Saddam trial to resume after new setbacks

Saddam and his seven co-defendants all boycotted the last hearing on February 2 in the latest dramatic twist.

india Updated: Feb 13, 2006 08:59 IST

The tumultuous trial of Saddam Hussein for crimes against humanity resumes on Monday amid uncertainty over whether the former Iraqi dictator and his seven co-defendants will appear in court.

Saddam and his seven co-defendants all boycotted the last hearing on February 2 in the latest dramatic twist in the trial and it was unclear whether they would attend the latest session.

Prior to the start of the new hearing, the court, headed by chief judge Rauf Rasheed Abdel Rahman, was expected to consider whether the defendants be allowed, or forced, to attend the proceedings or not.

Adding further drama, a member of the Amman-based legal team of the defendants said on Sunday that the eight men had decided to stage a hunger strike to protest attempts to force them to appear in court.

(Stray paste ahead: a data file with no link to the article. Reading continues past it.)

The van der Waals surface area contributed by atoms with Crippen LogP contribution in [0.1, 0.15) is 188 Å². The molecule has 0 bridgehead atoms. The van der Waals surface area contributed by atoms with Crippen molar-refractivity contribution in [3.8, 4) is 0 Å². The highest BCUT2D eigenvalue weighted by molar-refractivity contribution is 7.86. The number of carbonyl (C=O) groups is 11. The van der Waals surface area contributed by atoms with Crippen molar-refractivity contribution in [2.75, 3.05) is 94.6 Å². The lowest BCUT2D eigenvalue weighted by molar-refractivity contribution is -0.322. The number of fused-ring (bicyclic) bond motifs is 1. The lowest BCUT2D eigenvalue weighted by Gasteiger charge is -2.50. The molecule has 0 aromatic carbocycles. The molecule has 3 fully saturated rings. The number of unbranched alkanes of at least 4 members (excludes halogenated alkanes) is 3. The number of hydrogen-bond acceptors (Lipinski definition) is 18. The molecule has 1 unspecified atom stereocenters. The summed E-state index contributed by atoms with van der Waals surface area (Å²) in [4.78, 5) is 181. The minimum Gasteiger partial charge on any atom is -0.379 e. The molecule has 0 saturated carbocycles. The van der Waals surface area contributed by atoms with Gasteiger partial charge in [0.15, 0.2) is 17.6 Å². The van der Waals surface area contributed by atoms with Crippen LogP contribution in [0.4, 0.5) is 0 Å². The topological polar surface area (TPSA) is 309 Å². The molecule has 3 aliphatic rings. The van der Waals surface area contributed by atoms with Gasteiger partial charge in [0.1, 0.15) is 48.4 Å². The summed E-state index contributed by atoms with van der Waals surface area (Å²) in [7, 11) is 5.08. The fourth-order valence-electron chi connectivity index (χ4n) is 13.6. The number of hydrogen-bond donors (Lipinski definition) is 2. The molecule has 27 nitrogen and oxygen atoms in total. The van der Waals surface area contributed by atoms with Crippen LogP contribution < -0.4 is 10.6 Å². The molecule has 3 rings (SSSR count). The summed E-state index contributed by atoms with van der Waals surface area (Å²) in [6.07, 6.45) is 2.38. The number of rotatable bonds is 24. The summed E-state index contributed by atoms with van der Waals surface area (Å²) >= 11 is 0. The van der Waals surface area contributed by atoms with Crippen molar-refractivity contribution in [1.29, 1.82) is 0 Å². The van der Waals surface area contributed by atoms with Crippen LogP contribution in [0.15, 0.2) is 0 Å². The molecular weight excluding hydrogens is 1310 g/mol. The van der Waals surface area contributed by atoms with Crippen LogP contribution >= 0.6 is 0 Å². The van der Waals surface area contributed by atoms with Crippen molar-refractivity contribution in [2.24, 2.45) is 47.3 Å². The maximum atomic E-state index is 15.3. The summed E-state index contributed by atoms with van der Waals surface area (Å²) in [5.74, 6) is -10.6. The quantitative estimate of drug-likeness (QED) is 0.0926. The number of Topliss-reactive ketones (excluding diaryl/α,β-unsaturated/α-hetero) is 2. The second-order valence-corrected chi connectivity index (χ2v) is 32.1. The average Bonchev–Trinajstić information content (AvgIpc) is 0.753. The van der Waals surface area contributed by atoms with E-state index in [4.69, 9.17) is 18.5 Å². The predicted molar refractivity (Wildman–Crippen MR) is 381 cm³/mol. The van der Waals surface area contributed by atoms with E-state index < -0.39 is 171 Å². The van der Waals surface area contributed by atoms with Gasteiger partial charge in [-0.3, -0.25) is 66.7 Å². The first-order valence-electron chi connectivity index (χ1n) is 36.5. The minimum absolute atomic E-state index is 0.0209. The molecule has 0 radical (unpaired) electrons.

But this was swiftly denied by Saddam's chief lawyer Khalil al-Dulaimi who told a news agency in Amman: "All the reports about a hunger strike by Saddam and his co-defendants are without foundation."

All eight face the death penalty if convicted over the massacre of more than 140 Shiites after an attempt on Saddam's life in 1982. They pleaded not guilty on the first day of the trial in October.

Saddam has boycotted the trial since he walked out in late January after a verbal sparring match with new Kurdish chief judge Abdel Rahman, who also ejected his half-brother Barzan Ibrahim al-Tikriti from the court.

First Published: Feb 13, 2006 08:59 IST